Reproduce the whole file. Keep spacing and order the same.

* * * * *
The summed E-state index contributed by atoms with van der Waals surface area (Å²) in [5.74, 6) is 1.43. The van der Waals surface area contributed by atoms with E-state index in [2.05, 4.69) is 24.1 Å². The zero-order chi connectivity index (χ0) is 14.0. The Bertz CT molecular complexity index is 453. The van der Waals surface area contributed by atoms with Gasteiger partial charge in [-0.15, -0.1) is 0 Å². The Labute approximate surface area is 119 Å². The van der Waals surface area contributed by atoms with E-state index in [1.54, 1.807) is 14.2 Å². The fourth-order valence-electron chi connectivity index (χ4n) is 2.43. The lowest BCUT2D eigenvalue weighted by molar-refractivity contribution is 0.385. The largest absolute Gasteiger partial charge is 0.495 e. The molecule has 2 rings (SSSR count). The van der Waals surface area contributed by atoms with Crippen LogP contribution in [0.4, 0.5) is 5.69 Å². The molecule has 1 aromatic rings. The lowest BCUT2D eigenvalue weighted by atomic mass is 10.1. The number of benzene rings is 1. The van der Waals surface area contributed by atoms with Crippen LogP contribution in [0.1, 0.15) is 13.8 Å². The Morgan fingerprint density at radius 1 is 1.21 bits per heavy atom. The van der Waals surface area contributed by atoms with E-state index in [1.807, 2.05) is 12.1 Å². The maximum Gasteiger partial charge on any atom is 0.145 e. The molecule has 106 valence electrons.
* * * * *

The summed E-state index contributed by atoms with van der Waals surface area (Å²) in [5.74, 6) is 1.43. The van der Waals surface area contributed by atoms with E-state index in [2.05, 4.69) is 24.1 Å². The zero-order chi connectivity index (χ0) is 14.0. The Bertz CT molecular complexity index is 453. The van der Waals surface area contributed by atoms with Gasteiger partial charge in [-0.15, -0.1) is 0 Å². The Labute approximate surface area is 119 Å². The van der Waals surface area contributed by atoms with E-state index in [1.54, 1.807) is 14.2 Å². The fourth-order valence-electron chi connectivity index (χ4n) is 2.43. The lowest BCUT2D eigenvalue weighted by molar-refractivity contribution is 0.385. The largest absolute Gasteiger partial charge is 0.495 e. The molecule has 2 rings (SSSR count). The van der Waals surface area contributed by atoms with Crippen LogP contribution in [0.4, 0.5) is 5.69 Å². The molecule has 1 aromatic rings. The lowest BCUT2D eigenvalue weighted by atomic mass is 10.1. The number of benzene rings is 1. The van der Waals surface area contributed by atoms with Crippen LogP contribution in [0.1, 0.15) is 13.8 Å². The Morgan fingerprint density at radius 1 is 1.21 bits per heavy atom. The van der Waals surface area contributed by atoms with E-state index in [1.807, 2.05) is 12.1 Å². The maximum Gasteiger partial charge on any atom is 0.145 e. The molecule has 106 valence electrons.